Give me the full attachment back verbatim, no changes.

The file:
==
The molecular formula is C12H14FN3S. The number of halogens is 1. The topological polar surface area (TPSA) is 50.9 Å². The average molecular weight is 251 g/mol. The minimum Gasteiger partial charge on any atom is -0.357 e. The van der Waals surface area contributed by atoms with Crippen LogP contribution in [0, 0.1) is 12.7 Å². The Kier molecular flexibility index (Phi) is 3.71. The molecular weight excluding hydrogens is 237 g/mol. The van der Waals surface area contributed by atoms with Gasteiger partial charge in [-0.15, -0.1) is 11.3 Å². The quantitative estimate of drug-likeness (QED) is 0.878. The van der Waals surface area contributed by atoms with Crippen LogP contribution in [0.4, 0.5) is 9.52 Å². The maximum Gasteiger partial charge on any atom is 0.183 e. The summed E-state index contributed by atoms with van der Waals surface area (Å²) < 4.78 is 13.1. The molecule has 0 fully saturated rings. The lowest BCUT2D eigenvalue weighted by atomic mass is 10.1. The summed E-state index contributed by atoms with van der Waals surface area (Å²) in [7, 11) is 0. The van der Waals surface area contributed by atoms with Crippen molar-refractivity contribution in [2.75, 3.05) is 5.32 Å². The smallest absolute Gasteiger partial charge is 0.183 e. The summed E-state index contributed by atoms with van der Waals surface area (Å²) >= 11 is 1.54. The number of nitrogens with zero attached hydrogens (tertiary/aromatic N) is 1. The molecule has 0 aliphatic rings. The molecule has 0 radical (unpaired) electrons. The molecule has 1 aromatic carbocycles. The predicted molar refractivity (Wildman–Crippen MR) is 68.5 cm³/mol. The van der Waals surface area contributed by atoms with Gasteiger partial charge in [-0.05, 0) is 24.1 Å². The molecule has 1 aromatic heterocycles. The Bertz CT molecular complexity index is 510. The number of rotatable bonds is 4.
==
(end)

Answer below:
The molecular formula is C12H14FN3S. The number of halogens is 1. The topological polar surface area (TPSA) is 50.9 Å². The average molecular weight is 251 g/mol. The minimum Gasteiger partial charge on any atom is -0.357 e. The van der Waals surface area contributed by atoms with Crippen LogP contribution in [0, 0.1) is 12.7 Å². The Kier molecular flexibility index (Phi) is 3.71. The molecular weight excluding hydrogens is 237 g/mol. The van der Waals surface area contributed by atoms with Gasteiger partial charge in [-0.15, -0.1) is 11.3 Å². The quantitative estimate of drug-likeness (QED) is 0.878. The van der Waals surface area contributed by atoms with Crippen LogP contribution in [0.4, 0.5) is 9.52 Å². The maximum Gasteiger partial charge on any atom is 0.183 e. The summed E-state index contributed by atoms with van der Waals surface area (Å²) < 4.78 is 13.1. The molecule has 0 fully saturated rings. The lowest BCUT2D eigenvalue weighted by atomic mass is 10.1. The summed E-state index contributed by atoms with van der Waals surface area (Å²) in [7, 11) is 0. The van der Waals surface area contributed by atoms with Crippen molar-refractivity contribution in [2.75, 3.05) is 5.32 Å². The smallest absolute Gasteiger partial charge is 0.183 e. The summed E-state index contributed by atoms with van der Waals surface area (Å²) >= 11 is 1.54. The number of nitrogens with zero attached hydrogens (tertiary/aromatic N) is 1. The molecule has 0 aliphatic rings. The molecule has 0 radical (unpaired) electrons. The molecule has 1 aromatic carbocycles. The predicted molar refractivity (Wildman–Crippen MR) is 68.5 cm³/mol. The van der Waals surface area contributed by atoms with Gasteiger partial charge in [-0.05, 0) is 24.1 Å². The molecule has 1 aromatic heterocycles. The Bertz CT molecular complexity index is 510. The number of rotatable bonds is 4.